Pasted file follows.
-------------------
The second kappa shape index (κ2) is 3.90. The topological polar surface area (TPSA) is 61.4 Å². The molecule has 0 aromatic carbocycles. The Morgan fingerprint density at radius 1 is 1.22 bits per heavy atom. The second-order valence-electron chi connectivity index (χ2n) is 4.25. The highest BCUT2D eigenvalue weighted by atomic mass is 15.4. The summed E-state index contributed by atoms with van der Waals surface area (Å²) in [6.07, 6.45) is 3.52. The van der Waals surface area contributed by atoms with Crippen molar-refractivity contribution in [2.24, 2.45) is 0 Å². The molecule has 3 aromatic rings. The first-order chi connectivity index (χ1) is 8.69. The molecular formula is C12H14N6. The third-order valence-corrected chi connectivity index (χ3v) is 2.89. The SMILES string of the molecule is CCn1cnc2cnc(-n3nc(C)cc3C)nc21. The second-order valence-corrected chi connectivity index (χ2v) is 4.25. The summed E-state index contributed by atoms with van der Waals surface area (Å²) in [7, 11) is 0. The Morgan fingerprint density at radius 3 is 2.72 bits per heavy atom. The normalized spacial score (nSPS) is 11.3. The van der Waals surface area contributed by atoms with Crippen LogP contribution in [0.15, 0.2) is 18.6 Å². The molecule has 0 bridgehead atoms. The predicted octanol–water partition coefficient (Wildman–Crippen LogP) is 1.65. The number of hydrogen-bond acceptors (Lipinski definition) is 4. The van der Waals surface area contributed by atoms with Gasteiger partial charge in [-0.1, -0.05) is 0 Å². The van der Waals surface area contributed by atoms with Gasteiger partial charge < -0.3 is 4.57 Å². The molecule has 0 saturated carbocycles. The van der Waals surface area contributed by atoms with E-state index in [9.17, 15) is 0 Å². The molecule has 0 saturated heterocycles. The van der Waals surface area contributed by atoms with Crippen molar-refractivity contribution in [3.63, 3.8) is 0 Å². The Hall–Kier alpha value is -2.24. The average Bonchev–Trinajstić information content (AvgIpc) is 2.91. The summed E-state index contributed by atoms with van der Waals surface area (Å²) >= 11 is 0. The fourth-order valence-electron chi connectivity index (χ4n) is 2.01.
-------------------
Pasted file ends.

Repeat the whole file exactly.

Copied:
The second kappa shape index (κ2) is 3.90. The topological polar surface area (TPSA) is 61.4 Å². The molecule has 0 aromatic carbocycles. The Morgan fingerprint density at radius 1 is 1.22 bits per heavy atom. The second-order valence-electron chi connectivity index (χ2n) is 4.25. The highest BCUT2D eigenvalue weighted by atomic mass is 15.4. The summed E-state index contributed by atoms with van der Waals surface area (Å²) in [6.07, 6.45) is 3.52. The van der Waals surface area contributed by atoms with Crippen molar-refractivity contribution in [2.24, 2.45) is 0 Å². The molecule has 3 aromatic rings. The first-order chi connectivity index (χ1) is 8.69. The molecular formula is C12H14N6. The third-order valence-corrected chi connectivity index (χ3v) is 2.89. The SMILES string of the molecule is CCn1cnc2cnc(-n3nc(C)cc3C)nc21. The second-order valence-corrected chi connectivity index (χ2v) is 4.25. The summed E-state index contributed by atoms with van der Waals surface area (Å²) in [7, 11) is 0. The Morgan fingerprint density at radius 3 is 2.72 bits per heavy atom. The normalized spacial score (nSPS) is 11.3. The van der Waals surface area contributed by atoms with Crippen LogP contribution in [0.15, 0.2) is 18.6 Å². The molecule has 0 bridgehead atoms. The predicted octanol–water partition coefficient (Wildman–Crippen LogP) is 1.65. The number of hydrogen-bond acceptors (Lipinski definition) is 4. The van der Waals surface area contributed by atoms with Gasteiger partial charge in [-0.1, -0.05) is 0 Å². The van der Waals surface area contributed by atoms with Gasteiger partial charge < -0.3 is 4.57 Å². The molecule has 0 saturated carbocycles. The van der Waals surface area contributed by atoms with E-state index in [9.17, 15) is 0 Å². The molecule has 0 saturated heterocycles. The van der Waals surface area contributed by atoms with Crippen molar-refractivity contribution in [3.63, 3.8) is 0 Å². The Hall–Kier alpha value is -2.24. The average Bonchev–Trinajstić information content (AvgIpc) is 2.91. The summed E-state index contributed by atoms with van der Waals surface area (Å²) >= 11 is 0. The fourth-order valence-electron chi connectivity index (χ4n) is 2.01.